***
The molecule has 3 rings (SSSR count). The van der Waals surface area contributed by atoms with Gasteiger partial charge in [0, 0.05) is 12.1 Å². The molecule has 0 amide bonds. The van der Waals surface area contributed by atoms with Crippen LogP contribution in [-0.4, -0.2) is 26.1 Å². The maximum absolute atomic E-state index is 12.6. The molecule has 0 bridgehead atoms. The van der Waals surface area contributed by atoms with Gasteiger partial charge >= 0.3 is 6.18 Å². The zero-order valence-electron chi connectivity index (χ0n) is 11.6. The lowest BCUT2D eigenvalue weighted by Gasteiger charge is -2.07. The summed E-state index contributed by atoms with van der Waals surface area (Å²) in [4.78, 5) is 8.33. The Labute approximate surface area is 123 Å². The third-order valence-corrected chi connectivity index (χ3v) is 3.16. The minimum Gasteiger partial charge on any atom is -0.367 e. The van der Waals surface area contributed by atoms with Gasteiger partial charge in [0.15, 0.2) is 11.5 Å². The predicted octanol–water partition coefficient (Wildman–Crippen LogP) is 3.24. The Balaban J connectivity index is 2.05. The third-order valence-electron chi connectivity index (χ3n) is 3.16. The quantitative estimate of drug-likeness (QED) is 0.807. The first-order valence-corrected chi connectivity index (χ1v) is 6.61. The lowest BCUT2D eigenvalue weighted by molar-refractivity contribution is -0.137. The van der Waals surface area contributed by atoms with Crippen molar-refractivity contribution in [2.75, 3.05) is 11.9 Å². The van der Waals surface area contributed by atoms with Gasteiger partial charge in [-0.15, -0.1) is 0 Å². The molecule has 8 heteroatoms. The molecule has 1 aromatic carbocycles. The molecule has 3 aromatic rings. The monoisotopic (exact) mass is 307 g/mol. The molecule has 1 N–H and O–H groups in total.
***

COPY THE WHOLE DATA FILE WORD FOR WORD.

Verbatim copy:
The molecule has 3 rings (SSSR count). The van der Waals surface area contributed by atoms with Gasteiger partial charge in [0, 0.05) is 12.1 Å². The molecule has 0 amide bonds. The van der Waals surface area contributed by atoms with Crippen LogP contribution in [-0.4, -0.2) is 26.1 Å². The maximum absolute atomic E-state index is 12.6. The molecule has 0 bridgehead atoms. The van der Waals surface area contributed by atoms with Gasteiger partial charge >= 0.3 is 6.18 Å². The zero-order valence-electron chi connectivity index (χ0n) is 11.6. The lowest BCUT2D eigenvalue weighted by Gasteiger charge is -2.07. The summed E-state index contributed by atoms with van der Waals surface area (Å²) in [4.78, 5) is 8.33. The Labute approximate surface area is 123 Å². The third-order valence-corrected chi connectivity index (χ3v) is 3.16. The minimum Gasteiger partial charge on any atom is -0.367 e. The van der Waals surface area contributed by atoms with Gasteiger partial charge in [0.15, 0.2) is 11.5 Å². The predicted octanol–water partition coefficient (Wildman–Crippen LogP) is 3.24. The Balaban J connectivity index is 2.05. The third-order valence-electron chi connectivity index (χ3n) is 3.16. The quantitative estimate of drug-likeness (QED) is 0.807. The first-order valence-corrected chi connectivity index (χ1v) is 6.61. The lowest BCUT2D eigenvalue weighted by molar-refractivity contribution is -0.137. The van der Waals surface area contributed by atoms with Crippen molar-refractivity contribution in [2.75, 3.05) is 11.9 Å². The van der Waals surface area contributed by atoms with Gasteiger partial charge in [-0.15, -0.1) is 0 Å². The molecule has 8 heteroatoms. The molecule has 1 aromatic carbocycles. The molecule has 3 aromatic rings. The monoisotopic (exact) mass is 307 g/mol. The molecule has 1 N–H and O–H groups in total.